The main problem was that users had no real reason to return to the site. If they had produced music or video as part of a project at school a drop in centre, or at the Museum, then they would look at it once or twice, show their family and that was it. There was no incentive for them to browse other people’s works – as we had expected they might. I remember that MP3.com had a similar problem.
If we’d done the project a few years later we could have built it with a social networking engine under the hood which would have made it a lot more ‘sticky’ for users. Now, I’d add an auto podcast creator that would go through related productions and build a subscribable radio module, and a way of tagging uploaded content so users could browse ‘clouds’ of related uploads. Also, we would have insisted a little more insistently that DASE be developed as a open source project.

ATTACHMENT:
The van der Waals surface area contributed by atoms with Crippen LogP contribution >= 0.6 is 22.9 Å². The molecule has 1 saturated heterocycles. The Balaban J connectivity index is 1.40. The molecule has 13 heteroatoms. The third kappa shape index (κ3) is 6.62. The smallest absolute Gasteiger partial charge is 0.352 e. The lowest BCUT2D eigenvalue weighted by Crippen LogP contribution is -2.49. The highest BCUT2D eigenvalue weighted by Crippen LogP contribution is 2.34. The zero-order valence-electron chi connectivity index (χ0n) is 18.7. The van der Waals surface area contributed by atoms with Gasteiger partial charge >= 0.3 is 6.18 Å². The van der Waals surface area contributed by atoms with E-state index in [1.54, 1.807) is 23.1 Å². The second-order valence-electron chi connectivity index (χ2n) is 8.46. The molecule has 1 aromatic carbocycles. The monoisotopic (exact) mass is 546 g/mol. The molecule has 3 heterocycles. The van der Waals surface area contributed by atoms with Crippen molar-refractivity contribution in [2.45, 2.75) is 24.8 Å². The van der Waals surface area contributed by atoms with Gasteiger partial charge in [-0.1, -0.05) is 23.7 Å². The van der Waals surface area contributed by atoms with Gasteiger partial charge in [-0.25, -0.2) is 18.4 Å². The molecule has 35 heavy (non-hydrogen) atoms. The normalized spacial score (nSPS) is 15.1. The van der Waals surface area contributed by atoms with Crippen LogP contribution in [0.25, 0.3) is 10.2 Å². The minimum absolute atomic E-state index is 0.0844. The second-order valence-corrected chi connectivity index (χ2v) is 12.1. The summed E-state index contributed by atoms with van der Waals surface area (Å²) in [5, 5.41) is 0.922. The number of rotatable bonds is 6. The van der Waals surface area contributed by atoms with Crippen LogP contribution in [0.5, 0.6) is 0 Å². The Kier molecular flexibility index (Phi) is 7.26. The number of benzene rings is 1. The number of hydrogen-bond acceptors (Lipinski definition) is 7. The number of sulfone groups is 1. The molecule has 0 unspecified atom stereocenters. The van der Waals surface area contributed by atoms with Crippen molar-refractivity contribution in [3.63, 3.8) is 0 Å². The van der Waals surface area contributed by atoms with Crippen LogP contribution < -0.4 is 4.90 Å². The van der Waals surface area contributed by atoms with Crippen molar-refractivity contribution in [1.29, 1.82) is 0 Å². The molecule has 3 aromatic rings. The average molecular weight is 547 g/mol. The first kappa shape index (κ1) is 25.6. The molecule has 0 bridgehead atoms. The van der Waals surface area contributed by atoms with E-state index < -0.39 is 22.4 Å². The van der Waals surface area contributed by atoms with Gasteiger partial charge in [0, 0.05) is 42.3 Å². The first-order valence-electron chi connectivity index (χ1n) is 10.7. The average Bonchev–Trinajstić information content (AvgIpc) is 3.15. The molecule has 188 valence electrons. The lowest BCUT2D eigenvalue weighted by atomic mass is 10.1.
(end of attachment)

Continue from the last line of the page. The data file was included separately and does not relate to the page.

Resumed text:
I did look at the ccMixter engine early last year, and there are plenty of other options these days. If we can organise some funding we’ll revive the ideas of Soundbyte project again.
Day Two highlights included the comprehensive presentation by the capture wales crew in the first session and the truly wonderful local work being carried out in regional australia by Malcolm McKinnon.
Capture Wales www.bbc.co.uk/capturewales